Name: Myrrh - Commiphora myrrha (Nees) Engl.
Description: It is a thorny tree with hairless toothed leaves, a large terminal leaflet and two tiny lateral leaflets. Male flowers are about 5 mm long and come out just before the rains; fruits are about 1.2 cm long. The bark has a silvery luster and peels off in small pieces; myrrh resin which is strongly aromatic oozes from natural cracks (Vollesen, 1989).
Common names: Myrrh, Gummi myrrh, heerabol myrrh, Kerbe (Amharic); In Somali: Dhidin (tree), Molmol (resin).
Parts used: Resin
Uses: Myrrh (Commiphora myrrha) is an economically and ecologically important plant species found mainly in the horn of Africa, particularly in Ethiopia, Somalia and Kenya and in parts of the Arabian peninsula. The tree yields the aromatic gum or resin known as myrrh. In the Commission E (Blumenthal et al., 2000) myrrh is defined as “a product of several species of Commiphora”. This is however erroneous and misleading as the so called other species yield resins which are chemically quite different and lacking the active principles for which myrrh is so well known for. In fact mixing myrrh with resins from other Commiphora species leads to the perennial problem of adulteration. This problem has been clarified by the works of Dekebo et al., 2002. The characteristic essential oil of myrrh with its unique scent and composition can be obtained only from C. myrrha. Resins of other species may seem similar in appearance to the true myrrh but may be devoid of essential oil and give rise to chemical profiles that may be totally different from myrrh. For instance C. erlangeriana does not yield any essential oil, lacks the characteristic sesquiterpenes of myrrh, contains instead the highly interesting podophylotoxin type lignans (Dekebo et al., 2002), which exhibit cytotoxic and cytostatic activities (Habtemariam, 2003). For a full botanical account of the more than 50 Commiphora species that occur in eastern Africa see Vollesen, 1989.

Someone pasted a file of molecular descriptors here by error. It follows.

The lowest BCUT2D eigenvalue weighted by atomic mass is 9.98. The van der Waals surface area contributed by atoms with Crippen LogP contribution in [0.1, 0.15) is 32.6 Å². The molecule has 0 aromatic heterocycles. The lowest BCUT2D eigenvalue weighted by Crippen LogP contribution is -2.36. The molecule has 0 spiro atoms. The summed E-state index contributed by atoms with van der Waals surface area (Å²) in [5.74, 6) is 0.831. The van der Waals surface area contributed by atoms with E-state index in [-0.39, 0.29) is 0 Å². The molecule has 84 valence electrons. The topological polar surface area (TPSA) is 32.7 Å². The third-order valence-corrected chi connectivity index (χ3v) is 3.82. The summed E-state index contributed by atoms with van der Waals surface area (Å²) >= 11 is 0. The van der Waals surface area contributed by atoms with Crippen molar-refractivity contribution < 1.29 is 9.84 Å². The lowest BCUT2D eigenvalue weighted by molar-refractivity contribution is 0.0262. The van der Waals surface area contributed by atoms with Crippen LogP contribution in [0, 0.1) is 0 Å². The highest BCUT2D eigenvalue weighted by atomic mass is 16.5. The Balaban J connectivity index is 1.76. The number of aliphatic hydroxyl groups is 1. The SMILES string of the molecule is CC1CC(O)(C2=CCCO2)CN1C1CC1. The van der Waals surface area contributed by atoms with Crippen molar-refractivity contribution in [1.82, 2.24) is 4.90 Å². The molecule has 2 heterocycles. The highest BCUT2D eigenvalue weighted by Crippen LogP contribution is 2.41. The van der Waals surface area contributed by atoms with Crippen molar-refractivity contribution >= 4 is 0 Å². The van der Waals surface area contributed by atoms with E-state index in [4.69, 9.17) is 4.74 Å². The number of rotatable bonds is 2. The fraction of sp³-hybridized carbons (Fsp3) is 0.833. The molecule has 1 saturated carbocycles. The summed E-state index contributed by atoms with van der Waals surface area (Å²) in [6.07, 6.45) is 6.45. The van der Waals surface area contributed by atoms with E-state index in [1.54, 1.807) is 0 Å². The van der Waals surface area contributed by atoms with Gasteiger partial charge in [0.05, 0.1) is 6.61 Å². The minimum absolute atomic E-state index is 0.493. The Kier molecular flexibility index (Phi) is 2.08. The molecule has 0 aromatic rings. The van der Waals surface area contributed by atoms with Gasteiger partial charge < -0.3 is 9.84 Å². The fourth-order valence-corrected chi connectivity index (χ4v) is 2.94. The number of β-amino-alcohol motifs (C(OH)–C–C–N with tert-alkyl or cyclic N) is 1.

Myrrh was used since several millennia as medicine as well as for ceremonial and religious purposes. In many cultures in Europe, Asia and Africa, myrrh has enjoyed various traditional and industrial uses and applications. A recent study conducted in Saudi Arabia on the prevalence and pattern of use of alternative medicine, based on interviews of 1408 individuals, revealed the most frequently used medicines were honey (40%), black seed (39%) and myrrh (35%) (Al-Faris et al., 2008). This traditional medicinal use of myrrh extends to several countries where it is used for treatments of a wide variety of ailments from embalming to cancer, leprosy, bronchitis, diarrhoea, dysentery, typhoid, mouth ulcers, inflammation, viral hepatitis, female disorders, wounds, coughs, tumour etc. It is also used to some extent in Ayurveda and Unani medicine although more preference is given to the related resin known as guggulu obtained from Commiphora mukul Engl. The Commission E (Blumenthal et al., 2000) approved myrrh for topical treatment of mild inflammations of the oral and pharyngeal mucosa. The British Herbal Pharmacopoeia (1996) indicates myrrh tincture as a mouthwash for gingivitis and ulcers. Myrrh is also an important drug in Chinese Traditional Medicine ((Yen, 1992). In Somalia and Ethiopia decoction of myrrh resin is used to treat stomachache, it is mixed with powdered charcoal to make ink for writing on parchments and burnt in houses and in the bush to chase away snakes (Dekebo, 2002). Modern uses include flavoring foods, drinks and confectionary items, as additive of products for personal use such as perfumes, deodorants, shampoos, bath lotions, toilet soaps, toothpastes, mouth washes, air fresheners etc.
In Christianity: Myrrh is mentioned in the New Testament, together with gold and frankincense, as one of the three gifts that the magi presented to the Christ Child (Matthew 2:11). Myrrh was also present at Jesus' death and burial. Jesus was offered wine and myrrh before the crucifixion (Mark 15:23).